There is a wisdom which is from above and a wisdom which is from below which is earthly, sensual and demonic (James 3:15,17).
A number of terms appear in The Champion which, although well-known to Christians of past centuries, may escape the understanding of 20th century evangelicals.
The following is a run down of the popular (yet false) doctrines of 20th century evangelicalism. We should emphasize that these beliefs have only become accepted in the last 150 years. These “ism’s” – or belief systems – have led to the theological escapism and cultural retreatism of the evangelical church. The demise of morality in American society in recent years can be directly attributed to these belief systems.
Antinomianism: Literally, “anti-law,” a position which states that since man is saved by faith alone, he no longer bound to obey the moral Law of God; a system in which the Law cannot apply to governing individuals or society. Antinomianism is the logical (yet false) conclusion to dispensationalism’s severe separation of the covenants of God.
Dispensationalism: The belief that God has worked in different ways throughout history through different economies or dispensations. A dispensationalist makes a major distinction between the Old Testament and the New Testament. Dispensationalism is the direct opposite of covenantalism.
Experientialism: Learning through experience or subjective revelation, while ignoring empirical study, objective research, or the study of facts or theory. Experientialism leads to the practice of ignoring objective Truth found in Scripture when it appears to contradict subjective experience.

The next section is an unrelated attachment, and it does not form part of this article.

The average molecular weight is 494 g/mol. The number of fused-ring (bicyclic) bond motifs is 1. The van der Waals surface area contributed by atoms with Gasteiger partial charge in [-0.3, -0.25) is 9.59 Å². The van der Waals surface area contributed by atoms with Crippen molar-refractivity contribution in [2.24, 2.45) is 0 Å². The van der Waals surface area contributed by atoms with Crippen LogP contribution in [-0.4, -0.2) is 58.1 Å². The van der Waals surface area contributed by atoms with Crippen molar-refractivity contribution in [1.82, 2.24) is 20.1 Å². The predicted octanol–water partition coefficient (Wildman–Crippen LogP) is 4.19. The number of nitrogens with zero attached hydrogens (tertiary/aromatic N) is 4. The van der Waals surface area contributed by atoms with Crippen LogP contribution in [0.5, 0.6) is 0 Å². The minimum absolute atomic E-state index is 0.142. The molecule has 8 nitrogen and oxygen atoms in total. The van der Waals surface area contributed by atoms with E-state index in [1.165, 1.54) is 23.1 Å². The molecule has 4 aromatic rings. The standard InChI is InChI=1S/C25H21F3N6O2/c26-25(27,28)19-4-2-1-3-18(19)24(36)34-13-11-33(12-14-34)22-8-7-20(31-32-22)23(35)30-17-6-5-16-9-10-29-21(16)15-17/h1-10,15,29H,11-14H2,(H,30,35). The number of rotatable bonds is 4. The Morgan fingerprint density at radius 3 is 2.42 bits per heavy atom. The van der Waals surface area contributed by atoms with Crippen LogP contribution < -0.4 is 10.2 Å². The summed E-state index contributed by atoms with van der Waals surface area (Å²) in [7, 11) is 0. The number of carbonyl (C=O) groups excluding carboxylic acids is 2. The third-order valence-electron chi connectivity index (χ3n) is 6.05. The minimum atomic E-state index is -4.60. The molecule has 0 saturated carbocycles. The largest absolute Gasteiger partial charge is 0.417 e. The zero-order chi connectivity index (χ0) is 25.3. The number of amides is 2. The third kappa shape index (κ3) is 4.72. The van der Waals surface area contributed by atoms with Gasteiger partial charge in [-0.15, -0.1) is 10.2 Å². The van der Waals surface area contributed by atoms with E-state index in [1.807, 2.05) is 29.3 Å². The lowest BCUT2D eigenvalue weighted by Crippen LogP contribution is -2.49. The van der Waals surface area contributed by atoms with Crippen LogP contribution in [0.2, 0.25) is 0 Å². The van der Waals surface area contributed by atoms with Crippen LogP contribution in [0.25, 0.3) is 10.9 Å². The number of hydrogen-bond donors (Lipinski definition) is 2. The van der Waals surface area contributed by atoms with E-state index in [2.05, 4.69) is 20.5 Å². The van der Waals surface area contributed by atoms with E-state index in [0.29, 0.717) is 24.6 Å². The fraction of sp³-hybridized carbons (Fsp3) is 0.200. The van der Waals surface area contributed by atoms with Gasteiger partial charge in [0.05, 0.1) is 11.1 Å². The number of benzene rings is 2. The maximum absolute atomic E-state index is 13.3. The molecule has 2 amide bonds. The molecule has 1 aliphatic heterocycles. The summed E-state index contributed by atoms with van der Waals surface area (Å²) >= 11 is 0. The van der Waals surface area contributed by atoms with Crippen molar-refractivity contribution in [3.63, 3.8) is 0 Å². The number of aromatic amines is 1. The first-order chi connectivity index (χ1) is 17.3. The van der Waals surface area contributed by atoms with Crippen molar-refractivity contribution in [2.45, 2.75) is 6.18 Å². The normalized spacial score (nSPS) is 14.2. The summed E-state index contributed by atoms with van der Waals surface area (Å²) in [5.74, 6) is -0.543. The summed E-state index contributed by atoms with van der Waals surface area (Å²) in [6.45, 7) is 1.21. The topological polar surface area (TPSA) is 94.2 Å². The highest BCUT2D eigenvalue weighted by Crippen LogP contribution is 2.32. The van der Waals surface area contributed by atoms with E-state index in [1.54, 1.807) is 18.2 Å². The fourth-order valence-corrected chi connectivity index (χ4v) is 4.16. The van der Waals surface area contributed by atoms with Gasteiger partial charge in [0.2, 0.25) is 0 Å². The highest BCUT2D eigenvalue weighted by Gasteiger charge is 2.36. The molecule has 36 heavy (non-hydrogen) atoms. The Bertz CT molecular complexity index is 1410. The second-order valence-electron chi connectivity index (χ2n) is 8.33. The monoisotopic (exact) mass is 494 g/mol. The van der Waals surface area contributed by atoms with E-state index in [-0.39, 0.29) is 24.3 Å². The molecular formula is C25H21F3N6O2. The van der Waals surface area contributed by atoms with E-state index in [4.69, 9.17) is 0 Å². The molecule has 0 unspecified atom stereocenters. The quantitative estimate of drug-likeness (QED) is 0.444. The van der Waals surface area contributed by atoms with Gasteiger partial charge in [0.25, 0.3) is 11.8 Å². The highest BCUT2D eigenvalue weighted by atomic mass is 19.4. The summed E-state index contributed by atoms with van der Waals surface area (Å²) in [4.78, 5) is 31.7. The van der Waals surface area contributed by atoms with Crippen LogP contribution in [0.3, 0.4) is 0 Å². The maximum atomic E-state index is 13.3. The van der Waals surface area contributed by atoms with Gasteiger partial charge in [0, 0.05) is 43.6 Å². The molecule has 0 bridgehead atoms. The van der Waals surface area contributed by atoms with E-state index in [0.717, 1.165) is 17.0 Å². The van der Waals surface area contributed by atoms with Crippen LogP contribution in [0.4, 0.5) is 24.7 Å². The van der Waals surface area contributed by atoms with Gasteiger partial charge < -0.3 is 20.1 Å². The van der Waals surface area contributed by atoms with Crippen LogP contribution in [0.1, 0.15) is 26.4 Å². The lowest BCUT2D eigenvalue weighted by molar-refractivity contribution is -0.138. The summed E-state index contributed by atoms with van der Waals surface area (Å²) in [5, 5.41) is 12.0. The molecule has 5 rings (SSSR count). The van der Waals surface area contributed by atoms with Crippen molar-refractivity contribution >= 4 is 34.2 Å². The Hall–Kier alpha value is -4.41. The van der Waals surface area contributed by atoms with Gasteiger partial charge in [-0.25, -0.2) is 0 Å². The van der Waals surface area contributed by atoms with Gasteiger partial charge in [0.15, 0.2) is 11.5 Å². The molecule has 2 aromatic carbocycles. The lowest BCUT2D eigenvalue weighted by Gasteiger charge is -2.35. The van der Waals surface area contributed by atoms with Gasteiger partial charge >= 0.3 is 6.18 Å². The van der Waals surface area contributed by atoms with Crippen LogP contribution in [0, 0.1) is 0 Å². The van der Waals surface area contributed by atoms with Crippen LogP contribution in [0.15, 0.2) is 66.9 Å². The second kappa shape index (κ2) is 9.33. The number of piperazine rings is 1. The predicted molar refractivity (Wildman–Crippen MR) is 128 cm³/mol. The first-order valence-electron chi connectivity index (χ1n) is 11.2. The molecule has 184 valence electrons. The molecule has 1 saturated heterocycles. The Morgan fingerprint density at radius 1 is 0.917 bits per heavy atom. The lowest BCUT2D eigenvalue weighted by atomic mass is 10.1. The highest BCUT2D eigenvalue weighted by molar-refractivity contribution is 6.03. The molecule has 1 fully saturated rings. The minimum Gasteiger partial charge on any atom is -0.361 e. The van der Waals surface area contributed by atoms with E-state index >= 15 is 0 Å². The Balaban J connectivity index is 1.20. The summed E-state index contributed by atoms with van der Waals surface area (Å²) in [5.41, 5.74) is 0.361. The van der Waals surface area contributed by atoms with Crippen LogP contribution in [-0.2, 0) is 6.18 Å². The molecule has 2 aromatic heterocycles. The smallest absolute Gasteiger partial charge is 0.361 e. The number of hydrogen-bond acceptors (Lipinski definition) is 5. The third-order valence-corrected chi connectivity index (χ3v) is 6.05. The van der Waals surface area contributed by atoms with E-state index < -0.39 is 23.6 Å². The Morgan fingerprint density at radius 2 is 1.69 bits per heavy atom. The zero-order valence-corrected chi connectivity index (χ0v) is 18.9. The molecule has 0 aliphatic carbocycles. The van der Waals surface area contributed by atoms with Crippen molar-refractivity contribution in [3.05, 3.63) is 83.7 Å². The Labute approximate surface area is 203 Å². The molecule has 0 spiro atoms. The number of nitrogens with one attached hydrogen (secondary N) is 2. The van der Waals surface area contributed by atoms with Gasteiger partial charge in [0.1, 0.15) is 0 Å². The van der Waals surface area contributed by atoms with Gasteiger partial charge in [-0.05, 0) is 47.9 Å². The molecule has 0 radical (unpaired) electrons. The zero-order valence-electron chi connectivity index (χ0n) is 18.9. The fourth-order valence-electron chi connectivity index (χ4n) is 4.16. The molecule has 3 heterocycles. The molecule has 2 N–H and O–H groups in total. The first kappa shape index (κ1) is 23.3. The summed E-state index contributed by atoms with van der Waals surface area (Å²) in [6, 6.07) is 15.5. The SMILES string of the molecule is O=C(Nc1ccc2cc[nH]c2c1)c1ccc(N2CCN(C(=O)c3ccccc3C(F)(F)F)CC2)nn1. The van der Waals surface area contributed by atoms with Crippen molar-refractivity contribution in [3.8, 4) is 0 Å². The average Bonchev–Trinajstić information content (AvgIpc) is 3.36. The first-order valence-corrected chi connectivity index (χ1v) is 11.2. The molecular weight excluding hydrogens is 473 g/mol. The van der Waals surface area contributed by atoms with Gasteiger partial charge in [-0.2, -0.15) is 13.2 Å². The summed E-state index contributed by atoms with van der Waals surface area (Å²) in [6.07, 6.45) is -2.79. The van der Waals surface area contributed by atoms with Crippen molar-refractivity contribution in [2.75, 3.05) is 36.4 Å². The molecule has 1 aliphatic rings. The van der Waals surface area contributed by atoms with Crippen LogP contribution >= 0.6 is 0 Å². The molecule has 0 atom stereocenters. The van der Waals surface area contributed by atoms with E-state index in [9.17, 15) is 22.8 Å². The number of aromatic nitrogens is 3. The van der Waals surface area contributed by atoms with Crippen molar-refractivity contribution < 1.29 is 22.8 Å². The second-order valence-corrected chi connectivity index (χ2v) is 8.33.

Mysticism: The experience of direct spiritual communion with God and belief that knowledge of God, spiritual truth or ultimate reality can be attained through ecstatic revelations, intuition, insight, or the “Inner Light” not discernible though the five senses. In one sense, all Christians are Mystic in that we “walk by faith and not by sight.” However, mysticism places direct spiritual revelation above the Word of God, or an emphasis on “extra-biblical” revelation.
Pietism: An emphasis on personal devotion in prayer and Bible study over formalism and intellectualism; the pietist emphasizes personal spiritual experience; and is often overly sentimental and emotional. Pietism is distinguished from true Piety which requires outward works in addition to inward faith.